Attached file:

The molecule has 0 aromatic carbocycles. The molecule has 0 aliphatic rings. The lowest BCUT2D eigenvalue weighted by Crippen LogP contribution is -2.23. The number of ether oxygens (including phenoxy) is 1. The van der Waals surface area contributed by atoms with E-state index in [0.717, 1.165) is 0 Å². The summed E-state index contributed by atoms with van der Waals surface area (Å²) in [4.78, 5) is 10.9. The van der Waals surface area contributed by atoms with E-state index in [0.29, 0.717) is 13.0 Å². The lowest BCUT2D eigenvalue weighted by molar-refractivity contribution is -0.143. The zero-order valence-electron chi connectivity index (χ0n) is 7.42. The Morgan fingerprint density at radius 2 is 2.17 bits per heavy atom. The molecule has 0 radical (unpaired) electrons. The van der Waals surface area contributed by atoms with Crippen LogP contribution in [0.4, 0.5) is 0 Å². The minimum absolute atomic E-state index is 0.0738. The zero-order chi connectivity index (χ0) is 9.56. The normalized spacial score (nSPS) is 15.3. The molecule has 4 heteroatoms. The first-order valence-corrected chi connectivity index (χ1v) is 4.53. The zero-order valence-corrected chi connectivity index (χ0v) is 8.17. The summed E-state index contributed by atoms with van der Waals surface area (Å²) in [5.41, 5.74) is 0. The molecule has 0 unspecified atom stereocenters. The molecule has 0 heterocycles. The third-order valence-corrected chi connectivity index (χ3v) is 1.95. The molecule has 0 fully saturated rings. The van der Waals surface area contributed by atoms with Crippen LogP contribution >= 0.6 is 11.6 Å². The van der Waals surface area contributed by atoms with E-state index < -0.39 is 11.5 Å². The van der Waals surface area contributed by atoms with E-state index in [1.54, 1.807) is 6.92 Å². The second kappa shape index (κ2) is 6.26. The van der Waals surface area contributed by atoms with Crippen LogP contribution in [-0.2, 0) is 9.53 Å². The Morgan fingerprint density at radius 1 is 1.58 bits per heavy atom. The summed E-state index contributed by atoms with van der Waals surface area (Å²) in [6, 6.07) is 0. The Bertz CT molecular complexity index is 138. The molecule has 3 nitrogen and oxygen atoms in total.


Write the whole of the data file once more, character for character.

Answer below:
The molecule has 0 aromatic carbocycles. The molecule has 0 aliphatic rings. The lowest BCUT2D eigenvalue weighted by Crippen LogP contribution is -2.23. The number of ether oxygens (including phenoxy) is 1. The van der Waals surface area contributed by atoms with E-state index in [0.717, 1.165) is 0 Å². The summed E-state index contributed by atoms with van der Waals surface area (Å²) in [4.78, 5) is 10.9. The van der Waals surface area contributed by atoms with E-state index in [0.29, 0.717) is 13.0 Å². The lowest BCUT2D eigenvalue weighted by molar-refractivity contribution is -0.143. The zero-order valence-electron chi connectivity index (χ0n) is 7.42. The Morgan fingerprint density at radius 2 is 2.17 bits per heavy atom. The molecule has 0 radical (unpaired) electrons. The van der Waals surface area contributed by atoms with Crippen LogP contribution in [0.4, 0.5) is 0 Å². The minimum absolute atomic E-state index is 0.0738. The zero-order chi connectivity index (χ0) is 9.56. The normalized spacial score (nSPS) is 15.3. The molecule has 4 heteroatoms. The first-order valence-corrected chi connectivity index (χ1v) is 4.53. The zero-order valence-corrected chi connectivity index (χ0v) is 8.17. The summed E-state index contributed by atoms with van der Waals surface area (Å²) in [5.41, 5.74) is 0. The molecule has 0 unspecified atom stereocenters. The molecule has 0 heterocycles. The third-order valence-corrected chi connectivity index (χ3v) is 1.95. The molecule has 0 fully saturated rings. The van der Waals surface area contributed by atoms with Crippen LogP contribution >= 0.6 is 11.6 Å². The van der Waals surface area contributed by atoms with E-state index < -0.39 is 11.5 Å². The van der Waals surface area contributed by atoms with E-state index in [1.54, 1.807) is 6.92 Å². The second kappa shape index (κ2) is 6.26. The van der Waals surface area contributed by atoms with Crippen LogP contribution in [-0.2, 0) is 9.53 Å². The Morgan fingerprint density at radius 1 is 1.58 bits per heavy atom. The summed E-state index contributed by atoms with van der Waals surface area (Å²) in [6, 6.07) is 0. The Bertz CT molecular complexity index is 138. The molecule has 3 nitrogen and oxygen atoms in total.